December 31, 2008


Children of the Lamp, Book 5: The Eye of the Forest. By P.B. Kerr. Orchard Books/Scholastic. $17.99.

The 39 Clues, Book 2: One False Note. By Gordon Korman. Scholastic. $12.99.

     Pairs of young adventurers are on trails that lead them all over the place in these new, exciting and well-wrought entries in two mystery series. P.B. Kerr’s latest Children of the Lamp novel follows the now-familiar pattern of involving djinn twins John and Philippa in a quest filled with exotic locales, magical danger, and confrontation with strong forces of evil. There is something formulaic in the elements of the book, but the specifics of the plot are intriguing enough – and the writing good enough – to conceal the familiarity of Kerr’s approach. In The Eye of the Forest, rare Incan artifacts are missing, and John and Philippa – together with their Uncle Nimrod – are sent to recover them. This lands them in the Amazon rain forest, at a powerful spell-guarded doorway that some unknown force of evil wishes to open – which is why the artifacts have been stolen. There is an overlay of ecological concern here, with the risk that the opening of the portal could devastate the rain forest as well as disturb the Incan empire, which is deemed to be sleeping rather than destroyed. The portrait of the Amazon region and its creatures is a straightforward one: “All he could hear was the myriad sound of the birds twittering tunelessly, monkeys laughing like hyenas, frogs creaking like old ropes, and insects whirring like dozens of small clockwork toys. …He was beginning to realize just what a strange place the rain forest really was and how your mind could play tricks on you: sticks that turned out to be insects, leaves that turned out to be lizards, logs that turned out to be alligators.” But the portrayals of odd magical objects, such as a frightening engraving, are nicely done: “Dressed all in black, with a white hourglass on his back, the strange man had long, horribly thin arms and legs, tiny hands and feet, and a head bent down so that only a white domelike forehead and a few straggling hairs could be seen. Not so much a spider man as a sort of human-spider.” The eventual outcome of The Eye of the Forest involves both magic and such scientific concepts as the potential creation of a critical mass of uranium as large as a mountain – in fact, it is a mountain, which could mean “building an atomic weapon that is going to destroy the world,” or rather both worlds, the everyday one and the magical one in which a multi-part ritual could produce atomic disaster. Vampire plants, gestalt slippers from Kublai Khan, and a variety of other strange and fascinating items keep The Eye of the Forest entertaining right through to the end – which, in typical series fashion, makes it clear that there will be more djinn adventures to come.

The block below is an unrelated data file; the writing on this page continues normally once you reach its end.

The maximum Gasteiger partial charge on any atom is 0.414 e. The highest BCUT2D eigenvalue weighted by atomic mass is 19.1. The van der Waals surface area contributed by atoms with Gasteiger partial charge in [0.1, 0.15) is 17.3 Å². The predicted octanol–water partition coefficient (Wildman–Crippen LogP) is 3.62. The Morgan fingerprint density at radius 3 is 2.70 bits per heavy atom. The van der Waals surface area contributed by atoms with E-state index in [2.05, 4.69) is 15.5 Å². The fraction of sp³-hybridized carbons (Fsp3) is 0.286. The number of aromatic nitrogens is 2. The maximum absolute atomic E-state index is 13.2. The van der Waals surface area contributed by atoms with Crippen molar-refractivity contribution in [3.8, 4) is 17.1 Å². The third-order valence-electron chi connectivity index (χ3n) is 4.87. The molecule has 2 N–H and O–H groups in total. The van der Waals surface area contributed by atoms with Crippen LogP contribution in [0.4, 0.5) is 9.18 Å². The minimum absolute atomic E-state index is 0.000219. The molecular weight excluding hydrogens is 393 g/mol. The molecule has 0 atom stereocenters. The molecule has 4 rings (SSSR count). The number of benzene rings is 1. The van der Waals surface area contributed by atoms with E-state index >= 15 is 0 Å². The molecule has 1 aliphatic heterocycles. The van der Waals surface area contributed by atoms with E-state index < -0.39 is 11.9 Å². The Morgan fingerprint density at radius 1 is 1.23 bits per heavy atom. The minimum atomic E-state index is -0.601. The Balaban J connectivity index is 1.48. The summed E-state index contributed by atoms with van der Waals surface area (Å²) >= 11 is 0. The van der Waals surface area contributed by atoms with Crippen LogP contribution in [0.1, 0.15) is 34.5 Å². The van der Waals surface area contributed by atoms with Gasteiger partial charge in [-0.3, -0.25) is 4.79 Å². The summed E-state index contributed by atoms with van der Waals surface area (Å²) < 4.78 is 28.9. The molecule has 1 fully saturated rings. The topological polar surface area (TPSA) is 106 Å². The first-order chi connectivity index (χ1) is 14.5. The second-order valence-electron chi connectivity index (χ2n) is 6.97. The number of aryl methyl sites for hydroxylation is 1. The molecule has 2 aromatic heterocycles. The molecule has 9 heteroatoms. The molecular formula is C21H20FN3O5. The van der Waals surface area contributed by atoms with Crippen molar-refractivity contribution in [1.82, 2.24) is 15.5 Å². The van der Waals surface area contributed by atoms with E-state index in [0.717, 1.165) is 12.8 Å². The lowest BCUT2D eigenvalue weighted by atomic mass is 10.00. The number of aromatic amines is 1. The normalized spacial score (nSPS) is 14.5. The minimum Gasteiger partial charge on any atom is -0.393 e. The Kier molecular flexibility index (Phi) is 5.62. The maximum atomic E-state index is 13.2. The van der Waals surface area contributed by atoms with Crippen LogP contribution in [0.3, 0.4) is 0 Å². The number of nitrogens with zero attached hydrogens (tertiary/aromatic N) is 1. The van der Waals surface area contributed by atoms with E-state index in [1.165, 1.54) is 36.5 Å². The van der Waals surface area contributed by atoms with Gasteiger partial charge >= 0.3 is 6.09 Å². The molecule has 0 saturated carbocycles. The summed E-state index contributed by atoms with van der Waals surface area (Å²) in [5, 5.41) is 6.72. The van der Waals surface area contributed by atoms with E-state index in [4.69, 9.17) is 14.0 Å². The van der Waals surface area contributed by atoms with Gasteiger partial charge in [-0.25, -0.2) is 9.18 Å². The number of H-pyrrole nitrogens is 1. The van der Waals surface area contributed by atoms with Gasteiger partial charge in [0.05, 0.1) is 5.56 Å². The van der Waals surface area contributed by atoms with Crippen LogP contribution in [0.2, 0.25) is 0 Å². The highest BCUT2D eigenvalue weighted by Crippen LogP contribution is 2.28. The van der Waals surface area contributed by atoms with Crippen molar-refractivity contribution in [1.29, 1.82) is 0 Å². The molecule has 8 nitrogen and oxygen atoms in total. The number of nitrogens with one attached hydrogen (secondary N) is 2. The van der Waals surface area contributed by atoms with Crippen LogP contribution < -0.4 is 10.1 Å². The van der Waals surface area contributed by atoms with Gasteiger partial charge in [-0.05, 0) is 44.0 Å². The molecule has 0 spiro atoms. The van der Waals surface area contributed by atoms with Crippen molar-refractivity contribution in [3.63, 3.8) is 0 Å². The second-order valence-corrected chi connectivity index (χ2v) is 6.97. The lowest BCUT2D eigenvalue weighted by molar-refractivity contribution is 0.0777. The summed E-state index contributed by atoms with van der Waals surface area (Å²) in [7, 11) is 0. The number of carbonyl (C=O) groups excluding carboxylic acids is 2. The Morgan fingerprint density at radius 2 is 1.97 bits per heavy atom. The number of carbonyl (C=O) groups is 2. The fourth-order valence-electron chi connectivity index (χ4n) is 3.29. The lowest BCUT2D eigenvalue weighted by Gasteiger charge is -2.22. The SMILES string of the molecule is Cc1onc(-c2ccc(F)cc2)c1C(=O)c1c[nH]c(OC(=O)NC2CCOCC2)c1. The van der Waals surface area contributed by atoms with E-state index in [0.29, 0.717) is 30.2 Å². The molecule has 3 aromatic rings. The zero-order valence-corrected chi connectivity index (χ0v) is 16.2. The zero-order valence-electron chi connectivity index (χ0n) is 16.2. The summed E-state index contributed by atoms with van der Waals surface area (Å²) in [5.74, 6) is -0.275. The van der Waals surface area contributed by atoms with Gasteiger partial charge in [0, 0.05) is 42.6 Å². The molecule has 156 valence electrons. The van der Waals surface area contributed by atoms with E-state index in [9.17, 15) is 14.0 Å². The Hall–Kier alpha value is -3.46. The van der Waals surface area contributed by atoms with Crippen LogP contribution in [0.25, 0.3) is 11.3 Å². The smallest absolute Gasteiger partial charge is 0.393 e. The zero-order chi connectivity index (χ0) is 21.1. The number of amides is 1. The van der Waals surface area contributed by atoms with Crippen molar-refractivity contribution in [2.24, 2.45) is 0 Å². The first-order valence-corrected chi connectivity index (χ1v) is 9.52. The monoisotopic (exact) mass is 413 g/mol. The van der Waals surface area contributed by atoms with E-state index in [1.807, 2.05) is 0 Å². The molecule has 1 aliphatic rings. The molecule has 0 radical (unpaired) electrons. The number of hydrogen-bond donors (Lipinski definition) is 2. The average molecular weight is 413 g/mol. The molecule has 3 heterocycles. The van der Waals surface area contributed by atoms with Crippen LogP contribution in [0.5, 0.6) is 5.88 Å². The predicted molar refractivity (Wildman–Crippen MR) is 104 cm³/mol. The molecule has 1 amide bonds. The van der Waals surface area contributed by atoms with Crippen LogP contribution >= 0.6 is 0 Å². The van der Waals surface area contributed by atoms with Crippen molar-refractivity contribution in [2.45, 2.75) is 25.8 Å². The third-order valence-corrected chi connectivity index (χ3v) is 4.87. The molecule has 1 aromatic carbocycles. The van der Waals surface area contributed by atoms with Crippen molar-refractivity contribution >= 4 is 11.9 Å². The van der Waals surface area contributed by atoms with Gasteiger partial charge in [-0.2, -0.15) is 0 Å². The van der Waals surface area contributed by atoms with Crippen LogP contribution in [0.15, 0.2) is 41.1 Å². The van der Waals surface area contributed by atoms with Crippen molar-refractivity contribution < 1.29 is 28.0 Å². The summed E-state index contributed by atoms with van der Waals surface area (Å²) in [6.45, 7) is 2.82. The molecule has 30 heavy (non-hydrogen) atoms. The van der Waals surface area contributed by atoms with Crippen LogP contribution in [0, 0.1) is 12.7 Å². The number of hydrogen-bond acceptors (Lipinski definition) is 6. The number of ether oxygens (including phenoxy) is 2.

The 39 Clues is an adventure that is just getting up to speed, with the second book of the planned 10-book series that began when wealthy and eccentric Grace Cahill changed her will in her last minutes of life, setting her relatives off on the trail of a series of clues that will eventually lead successful mystery solvers to a huge fortune, great power or maybe both. This is a very well-done interactive series, which includes the books themselves (by various authors), clue-containing card packs bound into each volume (there are six cards in One False Note), and a Web site,, where readers can play an online game while waiting for new books to come out. In the second book featuring various Cahills, upright and unscrupulous, scouring the world for clues, protagonists Amy and Dan Cahill are everywhere. In fact, that’s a problem here: the orphan brother and sister are seen on a train; but they are also suspects in a burglary at a hotel; and they have been spotted in a car, and a speedboat, and being pursued by an angry mob, and…well, what exactly is going on? Part of what is happening involves the fact that even though “the official contest began at the funeral,” as Amy points out to Dan, “the clues have been around since Mozart’s time – maybe even before.” And since the Cahills are related to Mozart – and to Houdini, Napoleon and many another famous figure – there must be all sorts of clues in all sorts of places. The 39 Clues is more a romp than a serious adventure, but there are enough confusions, near disasters, close calls, booby traps and nasty bad guys to keep things percolating along at a brisk pace. One False Note (whose title is itself a clue to one dramatic scene) is fun, fast-paced and a fine second entry in a thoroughly engaging (if rather mindless) series.

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